This week the Department of Defense issued a substantive change to the policy on the transfer of Post-9/11 GI Bill education benefits from Servicemembers to eligible family member recipients.  Given your deep interest in the Post-9/11 GI Bill, I wanted to share this with you prior to the public announcement.
 
KEY POINTS:
    -- Effective one year from today, eligibility to transfer Post-9/11 GI Bill educational benefits will be limited to members with less than 16 years of total service (active duty service and/or selected reserves as applicable). 
 
    -- The provision that requires a Servicemember to have at least six years of service to apply to transfer benefits remains unchanged in the policy.
 
    -- All approvals for transferability of Post-9/11 GI bill will continue to require a four-year commitment in the Armed Forces and, more importantly, the member must be eligible to be retained for 4 years from the date of election, and not be precluded from serving for four more years prior to approval of their election by either standard policy (Department or Uniformed Service) or statute.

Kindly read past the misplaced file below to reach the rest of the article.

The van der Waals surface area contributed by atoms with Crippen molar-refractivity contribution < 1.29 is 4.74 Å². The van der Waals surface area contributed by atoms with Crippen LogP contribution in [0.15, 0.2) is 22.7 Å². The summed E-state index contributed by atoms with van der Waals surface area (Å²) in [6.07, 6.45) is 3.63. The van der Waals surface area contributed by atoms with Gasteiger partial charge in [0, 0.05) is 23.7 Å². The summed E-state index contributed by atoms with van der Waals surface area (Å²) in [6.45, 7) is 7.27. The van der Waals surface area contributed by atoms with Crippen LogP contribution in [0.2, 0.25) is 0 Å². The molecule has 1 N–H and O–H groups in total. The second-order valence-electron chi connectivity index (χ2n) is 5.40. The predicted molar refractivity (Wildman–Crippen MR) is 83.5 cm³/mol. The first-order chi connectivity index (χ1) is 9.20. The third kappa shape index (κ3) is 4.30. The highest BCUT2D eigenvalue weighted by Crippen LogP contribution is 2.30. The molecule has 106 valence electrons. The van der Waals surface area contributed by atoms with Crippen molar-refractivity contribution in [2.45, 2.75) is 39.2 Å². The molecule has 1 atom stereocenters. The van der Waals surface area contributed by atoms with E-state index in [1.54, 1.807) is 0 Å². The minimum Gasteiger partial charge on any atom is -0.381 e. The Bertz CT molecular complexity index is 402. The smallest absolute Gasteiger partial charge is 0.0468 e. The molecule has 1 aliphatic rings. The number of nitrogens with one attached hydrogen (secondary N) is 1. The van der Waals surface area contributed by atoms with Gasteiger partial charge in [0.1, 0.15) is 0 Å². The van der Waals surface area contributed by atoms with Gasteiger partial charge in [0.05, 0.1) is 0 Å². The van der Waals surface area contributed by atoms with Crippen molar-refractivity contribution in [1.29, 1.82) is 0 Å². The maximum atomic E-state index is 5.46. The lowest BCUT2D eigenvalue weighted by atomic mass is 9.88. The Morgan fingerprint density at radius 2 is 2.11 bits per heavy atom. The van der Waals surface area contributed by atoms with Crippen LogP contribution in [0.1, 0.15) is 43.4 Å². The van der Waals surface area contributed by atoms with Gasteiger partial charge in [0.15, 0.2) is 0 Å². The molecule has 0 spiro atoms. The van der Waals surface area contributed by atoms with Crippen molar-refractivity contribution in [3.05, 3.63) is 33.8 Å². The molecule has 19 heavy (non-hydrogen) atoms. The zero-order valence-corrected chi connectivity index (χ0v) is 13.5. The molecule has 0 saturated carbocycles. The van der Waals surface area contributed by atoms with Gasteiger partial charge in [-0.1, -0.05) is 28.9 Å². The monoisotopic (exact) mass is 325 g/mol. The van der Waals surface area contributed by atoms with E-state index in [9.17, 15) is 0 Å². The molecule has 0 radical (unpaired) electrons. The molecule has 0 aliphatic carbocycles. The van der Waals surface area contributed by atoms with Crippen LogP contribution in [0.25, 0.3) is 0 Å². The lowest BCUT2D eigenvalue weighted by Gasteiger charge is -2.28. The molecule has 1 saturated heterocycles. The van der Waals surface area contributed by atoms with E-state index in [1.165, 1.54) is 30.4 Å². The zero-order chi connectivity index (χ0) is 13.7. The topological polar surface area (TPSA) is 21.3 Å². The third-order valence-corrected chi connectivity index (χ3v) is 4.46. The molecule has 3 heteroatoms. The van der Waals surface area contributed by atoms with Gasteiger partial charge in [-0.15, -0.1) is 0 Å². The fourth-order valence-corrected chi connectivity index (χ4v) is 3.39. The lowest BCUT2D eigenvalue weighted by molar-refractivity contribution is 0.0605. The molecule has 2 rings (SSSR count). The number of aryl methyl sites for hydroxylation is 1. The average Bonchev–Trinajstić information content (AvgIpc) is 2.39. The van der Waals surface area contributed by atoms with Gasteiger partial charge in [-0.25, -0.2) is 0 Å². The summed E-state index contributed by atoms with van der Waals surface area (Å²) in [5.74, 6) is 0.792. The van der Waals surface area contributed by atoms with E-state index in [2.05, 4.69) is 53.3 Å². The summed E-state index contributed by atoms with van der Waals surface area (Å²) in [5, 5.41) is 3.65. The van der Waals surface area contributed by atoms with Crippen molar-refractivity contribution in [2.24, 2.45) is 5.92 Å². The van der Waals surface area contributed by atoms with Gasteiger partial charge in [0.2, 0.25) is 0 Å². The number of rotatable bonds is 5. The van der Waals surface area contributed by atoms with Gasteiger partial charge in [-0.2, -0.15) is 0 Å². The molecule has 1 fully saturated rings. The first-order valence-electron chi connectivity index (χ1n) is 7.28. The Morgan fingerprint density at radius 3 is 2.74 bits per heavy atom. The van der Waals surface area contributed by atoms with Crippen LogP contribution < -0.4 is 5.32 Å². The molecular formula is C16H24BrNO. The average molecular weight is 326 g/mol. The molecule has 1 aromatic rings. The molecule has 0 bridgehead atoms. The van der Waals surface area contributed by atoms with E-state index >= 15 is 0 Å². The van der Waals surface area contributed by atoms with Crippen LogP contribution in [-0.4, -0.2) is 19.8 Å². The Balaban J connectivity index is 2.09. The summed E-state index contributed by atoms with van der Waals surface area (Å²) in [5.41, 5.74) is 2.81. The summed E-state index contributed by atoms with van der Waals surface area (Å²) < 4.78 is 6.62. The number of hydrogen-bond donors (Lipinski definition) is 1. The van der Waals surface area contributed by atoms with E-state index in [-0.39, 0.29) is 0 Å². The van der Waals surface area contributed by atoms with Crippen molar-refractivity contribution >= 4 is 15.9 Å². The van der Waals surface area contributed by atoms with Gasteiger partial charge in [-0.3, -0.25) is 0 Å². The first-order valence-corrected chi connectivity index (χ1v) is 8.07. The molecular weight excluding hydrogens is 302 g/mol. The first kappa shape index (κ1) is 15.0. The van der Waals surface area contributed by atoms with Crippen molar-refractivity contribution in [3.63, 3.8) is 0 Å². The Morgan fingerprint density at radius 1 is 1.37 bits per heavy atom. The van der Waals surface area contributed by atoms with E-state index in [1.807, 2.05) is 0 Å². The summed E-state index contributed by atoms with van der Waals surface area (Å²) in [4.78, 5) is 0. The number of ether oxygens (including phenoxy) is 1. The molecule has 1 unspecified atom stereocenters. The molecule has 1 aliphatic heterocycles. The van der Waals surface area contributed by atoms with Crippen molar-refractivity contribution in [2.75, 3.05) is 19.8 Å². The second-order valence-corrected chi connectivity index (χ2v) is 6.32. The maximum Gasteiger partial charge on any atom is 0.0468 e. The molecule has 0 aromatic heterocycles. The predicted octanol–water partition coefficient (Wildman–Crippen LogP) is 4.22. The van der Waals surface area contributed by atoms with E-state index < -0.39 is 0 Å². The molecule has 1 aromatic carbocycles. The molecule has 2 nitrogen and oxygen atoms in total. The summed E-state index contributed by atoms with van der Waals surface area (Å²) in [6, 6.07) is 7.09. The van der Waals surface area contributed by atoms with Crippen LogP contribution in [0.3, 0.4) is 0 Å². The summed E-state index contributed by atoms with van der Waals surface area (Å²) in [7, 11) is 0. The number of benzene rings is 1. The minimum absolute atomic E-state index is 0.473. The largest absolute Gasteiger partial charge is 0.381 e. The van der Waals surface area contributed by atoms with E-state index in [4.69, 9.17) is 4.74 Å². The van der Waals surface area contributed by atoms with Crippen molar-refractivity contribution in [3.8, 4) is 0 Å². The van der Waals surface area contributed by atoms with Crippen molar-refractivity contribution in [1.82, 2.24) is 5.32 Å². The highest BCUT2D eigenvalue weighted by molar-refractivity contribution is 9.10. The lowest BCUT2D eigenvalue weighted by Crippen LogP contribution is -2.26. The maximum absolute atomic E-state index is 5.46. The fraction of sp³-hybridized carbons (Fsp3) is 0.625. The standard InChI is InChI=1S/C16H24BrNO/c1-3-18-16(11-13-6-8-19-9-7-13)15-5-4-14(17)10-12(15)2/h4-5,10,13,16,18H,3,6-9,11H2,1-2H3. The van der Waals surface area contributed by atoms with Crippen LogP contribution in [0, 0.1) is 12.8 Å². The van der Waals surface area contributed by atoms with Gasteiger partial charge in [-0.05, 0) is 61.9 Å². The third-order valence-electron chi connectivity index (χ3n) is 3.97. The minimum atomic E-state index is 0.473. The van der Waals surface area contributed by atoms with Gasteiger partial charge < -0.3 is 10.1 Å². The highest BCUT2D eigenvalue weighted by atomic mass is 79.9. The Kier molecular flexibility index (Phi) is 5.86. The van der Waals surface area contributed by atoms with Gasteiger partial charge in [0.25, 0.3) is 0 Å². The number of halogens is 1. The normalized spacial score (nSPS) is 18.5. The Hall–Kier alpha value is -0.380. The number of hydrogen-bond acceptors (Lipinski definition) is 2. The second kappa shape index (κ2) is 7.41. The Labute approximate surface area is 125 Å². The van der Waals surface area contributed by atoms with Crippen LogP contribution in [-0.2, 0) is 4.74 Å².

--  If a servicemember fails to fulfill their service obligation because of a "force shaping" event (such as officers involuntarily separated as a result of being twice passed over for promotion, or enlisted personnel involuntarily separated as a result of failure to meet minimum retention standards, such as high-year tenure), the change will allow these individuals to retain their eligibility to transfer education benefits even if they haven't served the entirety of their obligated service commitment through no fault of their own.
 
The full announcement can be viewed at: https://www.defense.gov/News/News-Releases/